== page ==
Bryn Terfel and the WNO at Henley Festival

Claire Jackson dons her Sunday best to enjoy an evening with the Welsh bass baritone

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Bryn Terfel and the WNO at Henley Festival
L-R, Gareth Jones, Alma Deutscher and Bryn Terfel at Henley Festival
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Henley Festival (6-10 July) is a quintessentially British celebration of music, art, comedy and gastronomy that has been running annually since 1983. Its Wind and the Willows riverside setting attracts a conservative audience. (Also Conservative: new Tory leader and incoming Prime Minister Theresa May was spotted in attendance.) Friday headliners were Bryn Terfel and the Welsh National Opera (WNO) orchestra, conducted by Gareth Jones (8 July).

The festival website promises 'you can never be overdressed at Henley'. A rummage in the loft unearthed an unworn charity-shop purchase: an elaborate white taffeta skirt with a metre-long fishtail. Too jazzy? On arrival I spotted a man wearing a kilt paired with a top hat. My fears evaporated.

This isn't a fashion column, of course, but do bear with me. We like to think that music rises above such frivolity. But concert etiquette is critical to our overall experience of live music. As organisations look to dismantle traditionalism, it's interesting to observe those who go against the grain. Choice is important. Events such as Henley attract new audiences, too. (And, in this age of austerity, the arts world needs to capture the attention – and ultimately, support – of the well heeled.)

Thameside. I made my way past the psychedelic sculptures that were on sale, convinced that owning a life-size deer made of horse shoes would be worth not being able to eat for a year. The main stage was erected across the river, and a flotilla formed. The audience included those vessels, and people across the bankside – as well as those seated in the grandstand and on the lawn. The WNO opened with the overture to Verdi's La forza del destino, which was hampered by poor amplification, such is the nature of al fresco performance. Terfel continued the Verdi theme with Pieta, rispetto amore from Macbeth and Ella giammai m’amò from Don Carlos, his voice resonating over Oxfordshire. Soprano Corinne Winters was one of Terfel's special guests; she performed a Puccini couplet: Chi il bel sogno di Doretta from La rondine and O mio babbino caro from Gianni Schicchi. Winters and Terfel were an absorbing double act in Quanto amore from Donizetti's L’elisir d’amore, where they captured all the drama of a full production in with one visual aid: an empty wine bottle.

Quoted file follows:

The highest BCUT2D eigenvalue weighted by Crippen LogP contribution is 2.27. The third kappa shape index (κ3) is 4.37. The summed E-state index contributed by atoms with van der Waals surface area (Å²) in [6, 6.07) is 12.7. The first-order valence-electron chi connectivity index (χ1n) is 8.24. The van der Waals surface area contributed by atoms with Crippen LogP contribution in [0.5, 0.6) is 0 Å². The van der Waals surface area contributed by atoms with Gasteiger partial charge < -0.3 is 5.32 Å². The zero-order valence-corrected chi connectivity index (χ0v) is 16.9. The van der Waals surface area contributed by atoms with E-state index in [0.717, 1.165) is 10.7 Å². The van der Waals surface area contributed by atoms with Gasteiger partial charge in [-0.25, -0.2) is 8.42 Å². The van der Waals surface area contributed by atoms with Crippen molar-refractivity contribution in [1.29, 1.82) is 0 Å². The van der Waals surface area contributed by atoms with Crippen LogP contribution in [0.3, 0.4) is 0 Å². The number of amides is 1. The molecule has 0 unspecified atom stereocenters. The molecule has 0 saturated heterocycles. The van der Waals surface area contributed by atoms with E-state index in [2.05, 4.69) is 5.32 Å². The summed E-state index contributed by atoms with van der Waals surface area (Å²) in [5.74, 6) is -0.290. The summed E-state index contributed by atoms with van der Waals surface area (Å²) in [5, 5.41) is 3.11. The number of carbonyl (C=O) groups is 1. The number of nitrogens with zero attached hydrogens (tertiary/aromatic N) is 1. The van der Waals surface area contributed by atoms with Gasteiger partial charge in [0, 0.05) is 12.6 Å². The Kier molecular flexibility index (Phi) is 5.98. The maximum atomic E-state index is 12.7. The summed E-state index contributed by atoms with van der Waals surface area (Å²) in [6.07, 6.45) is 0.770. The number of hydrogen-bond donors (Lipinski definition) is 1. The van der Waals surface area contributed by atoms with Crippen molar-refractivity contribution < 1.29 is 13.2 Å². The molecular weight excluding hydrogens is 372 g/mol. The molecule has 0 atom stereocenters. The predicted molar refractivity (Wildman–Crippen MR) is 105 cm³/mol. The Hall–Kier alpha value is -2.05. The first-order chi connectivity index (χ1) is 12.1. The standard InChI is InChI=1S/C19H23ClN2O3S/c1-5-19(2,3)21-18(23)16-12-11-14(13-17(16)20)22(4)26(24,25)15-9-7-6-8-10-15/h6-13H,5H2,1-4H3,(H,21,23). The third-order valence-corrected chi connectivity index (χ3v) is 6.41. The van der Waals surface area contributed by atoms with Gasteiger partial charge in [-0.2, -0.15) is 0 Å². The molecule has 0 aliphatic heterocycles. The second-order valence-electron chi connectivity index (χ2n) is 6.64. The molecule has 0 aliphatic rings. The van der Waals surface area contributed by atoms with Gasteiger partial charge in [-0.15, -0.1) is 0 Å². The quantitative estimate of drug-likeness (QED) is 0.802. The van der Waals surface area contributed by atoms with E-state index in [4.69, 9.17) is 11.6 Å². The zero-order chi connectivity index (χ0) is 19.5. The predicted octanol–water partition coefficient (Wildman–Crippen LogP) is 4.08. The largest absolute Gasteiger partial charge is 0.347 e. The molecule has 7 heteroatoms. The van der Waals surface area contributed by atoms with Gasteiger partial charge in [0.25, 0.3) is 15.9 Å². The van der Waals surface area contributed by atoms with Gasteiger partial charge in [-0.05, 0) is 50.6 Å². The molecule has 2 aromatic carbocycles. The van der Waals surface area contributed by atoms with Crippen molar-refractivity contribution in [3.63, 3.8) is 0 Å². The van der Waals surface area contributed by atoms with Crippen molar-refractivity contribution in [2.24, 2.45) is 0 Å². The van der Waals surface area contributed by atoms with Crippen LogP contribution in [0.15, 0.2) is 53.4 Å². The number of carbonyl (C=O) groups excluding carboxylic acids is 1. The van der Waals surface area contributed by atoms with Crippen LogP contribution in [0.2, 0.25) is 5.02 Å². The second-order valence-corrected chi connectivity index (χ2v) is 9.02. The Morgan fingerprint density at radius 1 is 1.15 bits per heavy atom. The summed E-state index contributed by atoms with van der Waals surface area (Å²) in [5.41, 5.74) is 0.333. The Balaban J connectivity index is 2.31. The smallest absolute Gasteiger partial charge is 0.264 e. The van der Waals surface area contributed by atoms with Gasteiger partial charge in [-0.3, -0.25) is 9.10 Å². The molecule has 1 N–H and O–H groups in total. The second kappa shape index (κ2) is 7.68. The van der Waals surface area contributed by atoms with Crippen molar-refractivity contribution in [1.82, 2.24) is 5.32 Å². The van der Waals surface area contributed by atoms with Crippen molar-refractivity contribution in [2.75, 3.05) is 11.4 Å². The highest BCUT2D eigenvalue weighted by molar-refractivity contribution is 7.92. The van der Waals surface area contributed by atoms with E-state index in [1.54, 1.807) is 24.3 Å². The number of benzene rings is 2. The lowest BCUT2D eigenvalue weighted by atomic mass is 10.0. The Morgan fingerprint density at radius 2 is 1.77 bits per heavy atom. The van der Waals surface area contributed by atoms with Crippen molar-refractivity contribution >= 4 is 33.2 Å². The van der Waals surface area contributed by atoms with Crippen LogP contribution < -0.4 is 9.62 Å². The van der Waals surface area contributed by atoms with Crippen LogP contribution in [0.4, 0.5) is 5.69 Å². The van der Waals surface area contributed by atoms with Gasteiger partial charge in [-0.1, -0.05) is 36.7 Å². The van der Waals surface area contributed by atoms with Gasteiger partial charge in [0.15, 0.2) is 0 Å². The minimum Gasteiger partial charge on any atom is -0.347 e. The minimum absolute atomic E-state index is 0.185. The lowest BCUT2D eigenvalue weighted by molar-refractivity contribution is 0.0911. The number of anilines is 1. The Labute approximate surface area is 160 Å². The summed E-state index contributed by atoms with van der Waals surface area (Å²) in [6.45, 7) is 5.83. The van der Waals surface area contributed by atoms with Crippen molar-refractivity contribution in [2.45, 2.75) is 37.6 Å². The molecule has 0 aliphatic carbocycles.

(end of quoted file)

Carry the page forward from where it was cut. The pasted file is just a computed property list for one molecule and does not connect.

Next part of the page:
Terfel was also joined by Alma Deutscher, an 11-year-old violinist and probable child prodigy. Deutscher performed the third movement of her concerto, which, she informed us, she wrote when she was nine. The music skips prettily; it's innocuous and exactly what a concerto written by a nine-year-old should sound like. I was underwhelmed – but I've sat through the junior rounds of the Menuhin Violin Competition. The audience adored her and a standing ovation followed. 'Isn't she wonderful,' breathed the gentleman next to me.

The sun dipped behind the river. Boats adorned with disco lights meandered past. Terfel and Winters sang Anything you can do, adapting the words to 'anything you can sing, I can sing higher' etc. It was the perfect vehicle to demonstrate the range and depth of soprano and bass baritone voices. Many audience members would be hearing these sounds for the first time – it was a nice bit of programming.

Then, the WNO performed Carousel Waltz, Winters sang I could have danced all night and Terfel gave us If I were a rich man, presumably with no irony intended. It had all gone a bit André Rieu. On cue, fireworks lit the sky.

As I pondered putting a bid on a Lichenstein print in the silent auction, a man pushing a Silver Cross pram approached me. I prepared to coo and peaked in: the bed was full of cigars. At this sublime (and only faintly ridiculous) festival, things are never as they seem.

Claire Jackson

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